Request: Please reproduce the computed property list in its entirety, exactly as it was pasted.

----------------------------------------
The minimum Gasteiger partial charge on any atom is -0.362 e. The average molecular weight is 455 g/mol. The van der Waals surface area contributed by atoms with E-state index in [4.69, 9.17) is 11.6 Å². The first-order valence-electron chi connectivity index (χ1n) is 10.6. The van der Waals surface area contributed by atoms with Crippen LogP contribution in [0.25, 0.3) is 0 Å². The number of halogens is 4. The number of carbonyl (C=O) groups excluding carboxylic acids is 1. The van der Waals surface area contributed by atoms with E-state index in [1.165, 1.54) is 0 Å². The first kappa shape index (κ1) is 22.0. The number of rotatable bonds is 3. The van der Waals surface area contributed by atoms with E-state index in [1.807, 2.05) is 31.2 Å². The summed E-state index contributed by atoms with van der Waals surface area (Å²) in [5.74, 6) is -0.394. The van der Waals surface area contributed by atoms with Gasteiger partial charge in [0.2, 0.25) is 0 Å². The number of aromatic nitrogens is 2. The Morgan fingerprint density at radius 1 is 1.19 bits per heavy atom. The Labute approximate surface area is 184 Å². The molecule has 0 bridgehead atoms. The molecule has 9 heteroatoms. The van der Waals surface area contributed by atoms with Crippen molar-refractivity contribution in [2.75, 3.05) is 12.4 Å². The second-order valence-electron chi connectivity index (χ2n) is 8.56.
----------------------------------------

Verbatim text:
The minimum Gasteiger partial charge on any atom is -0.362 e. The average molecular weight is 455 g/mol. The van der Waals surface area contributed by atoms with E-state index in [4.69, 9.17) is 11.6 Å². The first-order valence-electron chi connectivity index (χ1n) is 10.6. The van der Waals surface area contributed by atoms with Crippen LogP contribution in [0.25, 0.3) is 0 Å². The number of halogens is 4. The number of carbonyl (C=O) groups excluding carboxylic acids is 1. The van der Waals surface area contributed by atoms with E-state index in [1.165, 1.54) is 0 Å². The first kappa shape index (κ1) is 22.0. The number of rotatable bonds is 3. The van der Waals surface area contributed by atoms with E-state index in [1.807, 2.05) is 31.2 Å². The summed E-state index contributed by atoms with van der Waals surface area (Å²) in [5.74, 6) is -0.394. The van der Waals surface area contributed by atoms with Gasteiger partial charge in [0.2, 0.25) is 0 Å². The number of aromatic nitrogens is 2. The Morgan fingerprint density at radius 1 is 1.19 bits per heavy atom. The Labute approximate surface area is 184 Å². The molecule has 0 bridgehead atoms. The molecule has 9 heteroatoms. The van der Waals surface area contributed by atoms with Crippen molar-refractivity contribution in [2.75, 3.05) is 12.4 Å². The second-order valence-electron chi connectivity index (χ2n) is 8.56.